In addition, she has had plenty of opportunities in the past to address the huge and growing unfunded accrued liability in the state’s retirement accounts, another session call. But every time she had the chance, she preferred spending operating funds on programs favoring the interests of certain individuals rather than tackle perhaps the biggest ticking time bomb the state faces.

And, the Blanco record is chock full of instances where she cared more about distributing benefits to a favored few than to the people of Louisiana. This year, she signed onto sweetheart deals for the politically-connected, increased prices at the pump for consumers (while creating an imperfect mechanism to prevent that), prevented a reduction in cable television prices for consumers, and supported perks for lawmakers until great public outcry got her to reluctantly cast a veto of them.

Does anybody seriously believe that if next year were not an election year and that Blanco’s approval ratings weren’t in the tank that she would not behave in the tax-and-spend manner she has in the past, bloating up the state budget? Her call contains good ideas and, if implemented properly, they will do more good for the state than the sum total of her contributions to date by far. But, informed voters next year will recognize the expediency and convenience of her conversion to supporting these ideas and would do better to support for governor genuine reformers such as Rep. Bobby Jindal or potentially any of a number of other candidates for Blanco’s job.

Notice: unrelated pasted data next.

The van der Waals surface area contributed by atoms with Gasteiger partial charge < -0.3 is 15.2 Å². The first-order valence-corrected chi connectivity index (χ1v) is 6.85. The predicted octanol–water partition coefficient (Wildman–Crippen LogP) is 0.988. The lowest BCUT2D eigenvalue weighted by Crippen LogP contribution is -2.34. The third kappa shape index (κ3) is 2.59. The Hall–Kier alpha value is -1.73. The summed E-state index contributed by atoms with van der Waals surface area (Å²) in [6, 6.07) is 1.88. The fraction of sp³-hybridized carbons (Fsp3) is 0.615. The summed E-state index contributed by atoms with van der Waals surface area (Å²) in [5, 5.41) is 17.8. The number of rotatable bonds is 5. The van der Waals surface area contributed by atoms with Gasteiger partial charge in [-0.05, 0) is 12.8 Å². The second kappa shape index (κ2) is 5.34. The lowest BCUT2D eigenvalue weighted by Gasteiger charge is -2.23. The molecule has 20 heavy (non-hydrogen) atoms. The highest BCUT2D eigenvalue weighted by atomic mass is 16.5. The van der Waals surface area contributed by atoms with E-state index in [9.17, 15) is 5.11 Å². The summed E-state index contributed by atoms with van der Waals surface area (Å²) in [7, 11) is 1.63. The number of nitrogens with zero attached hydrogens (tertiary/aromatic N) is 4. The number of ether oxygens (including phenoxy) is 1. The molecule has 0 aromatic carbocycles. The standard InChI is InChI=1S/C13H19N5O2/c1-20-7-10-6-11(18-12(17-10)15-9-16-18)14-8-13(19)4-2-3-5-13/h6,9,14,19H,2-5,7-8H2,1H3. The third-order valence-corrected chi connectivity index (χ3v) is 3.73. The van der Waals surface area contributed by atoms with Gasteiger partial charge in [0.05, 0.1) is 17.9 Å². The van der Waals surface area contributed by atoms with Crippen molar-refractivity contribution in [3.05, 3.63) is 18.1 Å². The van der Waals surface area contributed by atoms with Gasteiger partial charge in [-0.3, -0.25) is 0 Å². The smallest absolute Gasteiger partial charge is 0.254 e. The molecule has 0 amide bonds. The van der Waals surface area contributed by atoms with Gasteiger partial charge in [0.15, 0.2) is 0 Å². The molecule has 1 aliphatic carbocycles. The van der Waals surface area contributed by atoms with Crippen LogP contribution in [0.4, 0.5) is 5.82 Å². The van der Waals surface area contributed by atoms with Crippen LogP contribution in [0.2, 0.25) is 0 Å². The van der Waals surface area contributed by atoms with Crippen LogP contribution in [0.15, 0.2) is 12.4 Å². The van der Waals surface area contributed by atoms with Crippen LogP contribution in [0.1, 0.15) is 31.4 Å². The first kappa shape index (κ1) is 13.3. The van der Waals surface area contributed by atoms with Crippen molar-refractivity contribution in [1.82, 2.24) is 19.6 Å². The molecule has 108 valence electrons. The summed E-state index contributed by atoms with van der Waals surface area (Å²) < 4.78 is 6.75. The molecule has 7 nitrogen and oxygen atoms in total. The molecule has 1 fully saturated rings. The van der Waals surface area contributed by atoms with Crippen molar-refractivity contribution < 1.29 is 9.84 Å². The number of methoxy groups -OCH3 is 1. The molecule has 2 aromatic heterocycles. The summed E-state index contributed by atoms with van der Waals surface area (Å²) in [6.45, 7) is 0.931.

Lucky again, Melancon may need more to keep seat

Now lucky twice, depending upon the political environment over the next two years, U.S. Rep. Charlie Melancon may still need some luck to survive past a second term in the House of Representatives.